Success Story: Ryan Beltran
Posted on in Success Stories
Ryan Beltrán started out as a documentary filmmaker. On his travels, he learned about a process called electrocoagulation that removes contaminants from water with an electric current. “I saw a story there,” he says. “I didn’t know where it would lead me.” From that curiosity grew a passion, and eventually Elequa, nonprofit with a program that provides kits to students to design, build, code, and optimize a water filtration system that can be then sent to areas where clean water is scarce. The organization started out as a for-profit operation, but Ryan realized that to really help impoverished communities he wanted Elequa to be open, which he couldn’t do with the patents required by a for-profit business. They pivoted to be a nonprofit.
Ryan started his journey with LaunchSA back when Elequa was a for-profit operation. From that relationship, he says “I was introduced to a really interesting community.” He now comes and uses the space just to work on projects and get out of the house. He recently used the Phase One main room to film a segment for the news with some of the Elequa student teams. “That was huge,” he says. “Just having a space to use.” Although LaunchSA doesn’t focus on nonprofit organizations, Ryan has found that he can still utilize the resources, support, and encouragement they provide.
His journey has had high and low points, like any new business. In 2016, Ryan was invited to the Whitehouse Water Summit and then, less than a week before the summit, the organizers said that Elequa needed to be affiliated with a bigger entity, to ensure that they were legitimate, or they couldn’t attend. He had just met Lynne Christopher with the San Antonio Water System (SAWS) and so he asked if she would sponsor him. She said yes, and the next Monday they were at the Whitehouse. From there, Elequa’s relationship with SAWS and the education department grew. Those partnerships connected Elequa with high school teachers and students and alleviated some of the challenge of getting teachers and students both to hear about the organization and dedicate precious after-school time to the project.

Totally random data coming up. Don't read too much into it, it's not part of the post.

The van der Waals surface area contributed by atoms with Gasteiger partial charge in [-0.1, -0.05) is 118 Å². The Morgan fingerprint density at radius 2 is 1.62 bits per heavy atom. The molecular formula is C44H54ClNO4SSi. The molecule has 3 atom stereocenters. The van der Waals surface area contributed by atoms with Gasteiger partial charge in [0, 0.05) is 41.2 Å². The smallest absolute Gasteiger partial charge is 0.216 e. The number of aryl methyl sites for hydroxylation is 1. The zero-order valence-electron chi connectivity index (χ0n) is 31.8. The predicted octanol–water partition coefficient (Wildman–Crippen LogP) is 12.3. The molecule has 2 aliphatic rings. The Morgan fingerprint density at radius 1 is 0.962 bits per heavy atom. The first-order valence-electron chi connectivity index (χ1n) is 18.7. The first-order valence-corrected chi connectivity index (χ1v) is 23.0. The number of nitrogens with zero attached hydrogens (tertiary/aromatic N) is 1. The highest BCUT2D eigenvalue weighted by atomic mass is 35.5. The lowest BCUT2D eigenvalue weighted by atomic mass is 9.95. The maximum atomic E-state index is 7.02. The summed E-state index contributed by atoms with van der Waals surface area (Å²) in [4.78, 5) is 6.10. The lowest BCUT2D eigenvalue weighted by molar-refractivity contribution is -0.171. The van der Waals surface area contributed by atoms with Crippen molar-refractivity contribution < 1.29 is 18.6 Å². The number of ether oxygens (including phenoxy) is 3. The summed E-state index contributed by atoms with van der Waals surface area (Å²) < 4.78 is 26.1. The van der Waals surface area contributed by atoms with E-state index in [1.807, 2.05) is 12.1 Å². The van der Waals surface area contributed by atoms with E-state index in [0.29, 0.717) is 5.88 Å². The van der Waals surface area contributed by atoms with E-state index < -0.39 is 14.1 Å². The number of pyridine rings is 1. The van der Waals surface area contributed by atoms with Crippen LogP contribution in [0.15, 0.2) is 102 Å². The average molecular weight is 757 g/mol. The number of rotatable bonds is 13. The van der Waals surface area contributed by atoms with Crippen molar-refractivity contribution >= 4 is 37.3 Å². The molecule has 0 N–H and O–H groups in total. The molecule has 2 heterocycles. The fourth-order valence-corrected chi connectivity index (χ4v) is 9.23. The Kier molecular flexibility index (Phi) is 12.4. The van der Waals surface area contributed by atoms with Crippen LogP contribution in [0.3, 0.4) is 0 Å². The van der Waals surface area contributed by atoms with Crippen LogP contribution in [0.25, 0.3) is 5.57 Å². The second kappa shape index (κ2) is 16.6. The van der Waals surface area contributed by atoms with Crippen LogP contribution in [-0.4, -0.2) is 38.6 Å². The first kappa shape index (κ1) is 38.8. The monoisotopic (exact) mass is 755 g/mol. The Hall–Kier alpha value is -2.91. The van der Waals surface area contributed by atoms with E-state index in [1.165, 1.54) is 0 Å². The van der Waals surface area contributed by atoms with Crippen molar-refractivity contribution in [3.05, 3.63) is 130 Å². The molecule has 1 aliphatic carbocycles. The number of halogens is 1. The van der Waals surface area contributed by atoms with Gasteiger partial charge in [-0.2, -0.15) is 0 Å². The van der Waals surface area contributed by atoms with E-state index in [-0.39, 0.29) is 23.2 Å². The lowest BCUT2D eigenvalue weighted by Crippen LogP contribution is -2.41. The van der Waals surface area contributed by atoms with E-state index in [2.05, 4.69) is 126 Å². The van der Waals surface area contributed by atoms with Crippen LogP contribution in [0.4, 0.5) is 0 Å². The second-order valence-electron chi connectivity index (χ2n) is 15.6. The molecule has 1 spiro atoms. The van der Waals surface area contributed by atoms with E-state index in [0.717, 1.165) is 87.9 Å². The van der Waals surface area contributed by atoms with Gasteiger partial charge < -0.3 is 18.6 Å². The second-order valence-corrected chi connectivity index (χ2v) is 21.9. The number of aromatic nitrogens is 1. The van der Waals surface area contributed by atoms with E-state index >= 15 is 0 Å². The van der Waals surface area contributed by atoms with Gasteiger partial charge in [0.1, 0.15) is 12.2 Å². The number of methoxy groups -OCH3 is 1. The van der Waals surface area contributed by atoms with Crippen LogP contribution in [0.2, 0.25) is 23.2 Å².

Every year since 2016, Elequa has had teams of students working with the kits, and every year they improve. The kit has just gotten to the point where the hardware is stable and parts from the current kit will be compatible with later versions, which was a problem earlier kits faced. They also just became a 501(c)(3) organization on Earth Day this year. They have teams all over, including a team in Bolivia. Ryan says “It’s not just about the water purification, although that’s important. It’s also teaching kids chemistry, coding, how to build the hardware. That gives them opportunities that eventually generate economic development in their community.”
The passion of the kids milling around the Phase One room, explaining past year models they’d built and their excitement for the year to come, was evident to everyone present. Teams can sign up for the waiting list on the Make Water website, and as they receive donations they continue to send kits to students ready to learn coding, chemistry, and how to do good for the world in a tangible way. Their current goal is to raise $400 by the end of the summer to provide kits and housing to their team in Bolivia, who are traveling to bring Elequa to small local communities.